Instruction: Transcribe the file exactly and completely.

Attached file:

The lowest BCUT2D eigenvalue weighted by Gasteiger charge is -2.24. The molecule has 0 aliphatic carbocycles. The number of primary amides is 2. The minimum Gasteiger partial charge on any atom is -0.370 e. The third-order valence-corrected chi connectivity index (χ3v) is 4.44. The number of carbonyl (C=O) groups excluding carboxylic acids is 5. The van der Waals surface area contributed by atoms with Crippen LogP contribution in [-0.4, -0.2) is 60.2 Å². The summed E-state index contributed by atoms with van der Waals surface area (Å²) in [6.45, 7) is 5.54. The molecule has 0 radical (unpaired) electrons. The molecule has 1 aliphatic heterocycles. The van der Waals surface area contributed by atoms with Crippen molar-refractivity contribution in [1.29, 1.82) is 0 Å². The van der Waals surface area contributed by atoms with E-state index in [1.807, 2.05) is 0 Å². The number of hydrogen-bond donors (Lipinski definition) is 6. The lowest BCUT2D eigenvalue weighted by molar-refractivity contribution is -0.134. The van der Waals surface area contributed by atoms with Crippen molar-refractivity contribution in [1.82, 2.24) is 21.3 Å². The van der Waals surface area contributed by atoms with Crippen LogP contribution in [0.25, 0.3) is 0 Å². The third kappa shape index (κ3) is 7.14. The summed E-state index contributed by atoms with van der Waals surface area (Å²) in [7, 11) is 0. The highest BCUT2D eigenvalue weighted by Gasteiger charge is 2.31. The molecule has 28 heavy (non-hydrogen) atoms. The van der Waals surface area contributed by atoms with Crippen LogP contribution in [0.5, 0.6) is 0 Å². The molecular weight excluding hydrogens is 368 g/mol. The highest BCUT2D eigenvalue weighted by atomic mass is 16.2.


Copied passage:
The lowest BCUT2D eigenvalue weighted by Gasteiger charge is -2.24. The molecule has 0 aliphatic carbocycles. The number of primary amides is 2. The minimum Gasteiger partial charge on any atom is -0.370 e. The third-order valence-corrected chi connectivity index (χ3v) is 4.44. The number of carbonyl (C=O) groups excluding carboxylic acids is 5. The van der Waals surface area contributed by atoms with Crippen LogP contribution in [-0.4, -0.2) is 60.2 Å². The summed E-state index contributed by atoms with van der Waals surface area (Å²) in [6.45, 7) is 5.54. The molecule has 0 radical (unpaired) electrons. The molecule has 1 aliphatic heterocycles. The van der Waals surface area contributed by atoms with Crippen molar-refractivity contribution in [1.29, 1.82) is 0 Å². The van der Waals surface area contributed by atoms with E-state index in [1.807, 2.05) is 0 Å². The number of hydrogen-bond donors (Lipinski definition) is 6. The lowest BCUT2D eigenvalue weighted by molar-refractivity contribution is -0.134. The van der Waals surface area contributed by atoms with Crippen molar-refractivity contribution in [1.82, 2.24) is 21.3 Å². The van der Waals surface area contributed by atoms with Crippen LogP contribution in [0.25, 0.3) is 0 Å². The third kappa shape index (κ3) is 7.14. The summed E-state index contributed by atoms with van der Waals surface area (Å²) in [7, 11) is 0. The highest BCUT2D eigenvalue weighted by Gasteiger charge is 2.31. The molecule has 28 heavy (non-hydrogen) atoms. The van der Waals surface area contributed by atoms with Crippen LogP contribution in [0.5, 0.6) is 0 Å². The molecular weight excluding hydrogens is 368 g/mol. The highest BCUT2D eigenvalue weighted by atomic mass is 16.2.